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Blog Post #1: What is the “disaster”?

The Writing of the Disaster¬†by Maurice Blanchot is a confusing piece. Reading through it, I wasn’t quite sure what to call “disaster”. It still remains nameless. ¬†However, I can’t help but wonder, is”disaster” is a passionate word for love?

The very first paragraph can be dissected in many ways. “The disaster ruins everything, all the while leaving everything intact. It does not touch anyone in particular.” There is such ambiguity in this language. Here, the “disaster” does not scream “love” to the reader, but it does have an aura of volatility, a silent whisper that can shake the very canal of your ear. It can do damage without actually touching you. Now that I think about it, the opening to this novel may regard love as something that may not have been directly experience, but through others, it can be palpable enough to leave its mark. “It ruins everything, all the while leaving everything intact.”

Blanchot then says, “”I” and not threatened by it, but spared, left aside. It is in this way that I am threatened, it is in this way that the disaster threatens in me which is exterior to me – an other than I who passively become other”…what? I’m not if anyone else was as confused by this as I was. But there is a sense of contradiction. It’s almost like saying, “Love will grab you by the love handles and show you a whole new world, but in that world, there is also pain.” I don’t get it. It’s a good thing, but it is also an entity that will shake your entire being apart. However, at the same time, Blanchot might be discussing that although this “disaster” does not touch anyone in particular, it is random and one can be a victim at any time, and that is what’s frightening. “There is no reaching the disaster.” Yeah, until it grabs you by the loins.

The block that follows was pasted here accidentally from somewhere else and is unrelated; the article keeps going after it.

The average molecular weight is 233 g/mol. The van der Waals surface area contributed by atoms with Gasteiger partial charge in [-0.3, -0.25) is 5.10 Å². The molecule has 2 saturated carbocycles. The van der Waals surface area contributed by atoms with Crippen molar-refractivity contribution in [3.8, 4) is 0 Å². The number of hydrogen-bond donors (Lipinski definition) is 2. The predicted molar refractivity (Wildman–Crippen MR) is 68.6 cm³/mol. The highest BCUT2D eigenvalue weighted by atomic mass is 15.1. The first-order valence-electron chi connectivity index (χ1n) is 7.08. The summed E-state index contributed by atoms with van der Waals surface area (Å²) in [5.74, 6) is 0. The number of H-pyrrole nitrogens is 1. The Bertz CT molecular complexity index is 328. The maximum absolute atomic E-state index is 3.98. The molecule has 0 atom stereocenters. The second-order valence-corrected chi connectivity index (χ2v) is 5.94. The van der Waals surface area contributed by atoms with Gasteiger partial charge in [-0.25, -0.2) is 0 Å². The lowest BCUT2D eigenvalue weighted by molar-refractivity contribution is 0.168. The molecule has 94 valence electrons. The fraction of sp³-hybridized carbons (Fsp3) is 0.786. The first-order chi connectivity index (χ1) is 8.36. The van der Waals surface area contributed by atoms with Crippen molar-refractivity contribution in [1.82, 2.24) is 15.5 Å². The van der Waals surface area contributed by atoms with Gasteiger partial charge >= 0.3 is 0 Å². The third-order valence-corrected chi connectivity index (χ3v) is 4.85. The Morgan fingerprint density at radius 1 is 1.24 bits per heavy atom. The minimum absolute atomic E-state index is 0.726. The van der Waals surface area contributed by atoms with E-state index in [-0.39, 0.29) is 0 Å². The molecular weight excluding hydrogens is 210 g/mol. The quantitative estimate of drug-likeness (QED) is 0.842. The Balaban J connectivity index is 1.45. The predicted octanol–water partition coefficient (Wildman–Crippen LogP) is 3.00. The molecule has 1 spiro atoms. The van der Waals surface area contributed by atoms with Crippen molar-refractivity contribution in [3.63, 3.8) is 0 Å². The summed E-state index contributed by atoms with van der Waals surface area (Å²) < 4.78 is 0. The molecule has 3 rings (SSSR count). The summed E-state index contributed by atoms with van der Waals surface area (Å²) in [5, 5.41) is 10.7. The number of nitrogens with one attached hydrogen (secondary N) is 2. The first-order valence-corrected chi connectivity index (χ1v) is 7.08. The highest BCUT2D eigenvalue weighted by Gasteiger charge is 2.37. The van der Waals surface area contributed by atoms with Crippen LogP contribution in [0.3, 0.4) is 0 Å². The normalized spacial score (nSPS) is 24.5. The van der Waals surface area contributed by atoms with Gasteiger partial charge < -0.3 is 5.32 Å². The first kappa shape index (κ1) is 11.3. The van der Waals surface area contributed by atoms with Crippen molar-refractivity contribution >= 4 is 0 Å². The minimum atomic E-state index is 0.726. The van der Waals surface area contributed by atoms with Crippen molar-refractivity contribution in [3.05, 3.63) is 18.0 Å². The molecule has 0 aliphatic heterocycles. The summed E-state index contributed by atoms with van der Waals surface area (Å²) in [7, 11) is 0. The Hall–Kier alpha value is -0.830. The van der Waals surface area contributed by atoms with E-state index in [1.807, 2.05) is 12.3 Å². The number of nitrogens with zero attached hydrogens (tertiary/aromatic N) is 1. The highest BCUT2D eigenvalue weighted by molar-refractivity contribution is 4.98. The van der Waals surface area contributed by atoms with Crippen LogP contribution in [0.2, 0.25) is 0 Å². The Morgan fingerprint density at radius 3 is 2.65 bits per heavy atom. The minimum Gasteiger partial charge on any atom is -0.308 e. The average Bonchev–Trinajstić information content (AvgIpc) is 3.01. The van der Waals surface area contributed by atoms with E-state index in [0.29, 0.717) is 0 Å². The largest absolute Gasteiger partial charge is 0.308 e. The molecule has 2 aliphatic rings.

“Out of reach is he whom it threatens, whether from afar or close up, it is impossible to say; the infiniteness of the threat has in some way broken every limit.” I think this sentence draws back to my earlier thought where the aura of volatility that irradiates “love”, which I presume to be the “disaster” is silently assaulting your soul. As a result of the rays that stretch from “love”, it breaks barriers and becomes more infinite than believe, and that is what I believe to be the most threatening part of it all. I think this may be the threat that Blanchot is so cautious of in this first paragraph.

“We are on the edge of disaster without being able to situate it in the future…” One doesn’t know when love will come about, and that is what puts everyone at the edge. At any moment, one could fall off. There is no way in telling when one of those rays will tap on right on the chest and push you over. Nearly everything about this first paragraph pinpoints “disaster” in the direction of “love”. Or perhaps, I’ve got it all wrong.

 

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